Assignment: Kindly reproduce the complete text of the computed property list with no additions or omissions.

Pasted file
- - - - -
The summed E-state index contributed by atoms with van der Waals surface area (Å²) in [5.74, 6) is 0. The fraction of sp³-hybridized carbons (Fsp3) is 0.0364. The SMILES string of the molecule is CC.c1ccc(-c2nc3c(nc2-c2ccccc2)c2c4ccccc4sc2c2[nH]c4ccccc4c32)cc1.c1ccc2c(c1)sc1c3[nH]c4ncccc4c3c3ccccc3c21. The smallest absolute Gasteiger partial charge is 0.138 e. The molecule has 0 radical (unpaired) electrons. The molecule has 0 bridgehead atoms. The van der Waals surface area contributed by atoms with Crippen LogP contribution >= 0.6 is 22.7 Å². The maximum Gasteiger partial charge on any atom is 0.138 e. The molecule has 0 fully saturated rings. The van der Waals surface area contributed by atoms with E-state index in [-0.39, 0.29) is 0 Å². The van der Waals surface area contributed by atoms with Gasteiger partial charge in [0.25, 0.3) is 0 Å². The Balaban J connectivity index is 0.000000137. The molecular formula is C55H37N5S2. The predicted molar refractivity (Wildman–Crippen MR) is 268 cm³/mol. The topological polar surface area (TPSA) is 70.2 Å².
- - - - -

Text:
The summed E-state index contributed by atoms with van der Waals surface area (Å²) in [5.74, 6) is 0. The fraction of sp³-hybridized carbons (Fsp3) is 0.0364. The SMILES string of the molecule is CC.c1ccc(-c2nc3c(nc2-c2ccccc2)c2c4ccccc4sc2c2[nH]c4ccccc4c32)cc1.c1ccc2c(c1)sc1c3[nH]c4ncccc4c3c3ccccc3c21. The smallest absolute Gasteiger partial charge is 0.138 e. The molecule has 0 radical (unpaired) electrons. The molecule has 0 bridgehead atoms. The van der Waals surface area contributed by atoms with Crippen LogP contribution >= 0.6 is 22.7 Å². The maximum Gasteiger partial charge on any atom is 0.138 e. The molecule has 0 fully saturated rings. The van der Waals surface area contributed by atoms with E-state index in [-0.39, 0.29) is 0 Å². The van der Waals surface area contributed by atoms with Gasteiger partial charge in [0.25, 0.3) is 0 Å². The Balaban J connectivity index is 0.000000137. The molecular formula is C55H37N5S2. The predicted molar refractivity (Wildman–Crippen MR) is 268 cm³/mol. The topological polar surface area (TPSA) is 70.2 Å².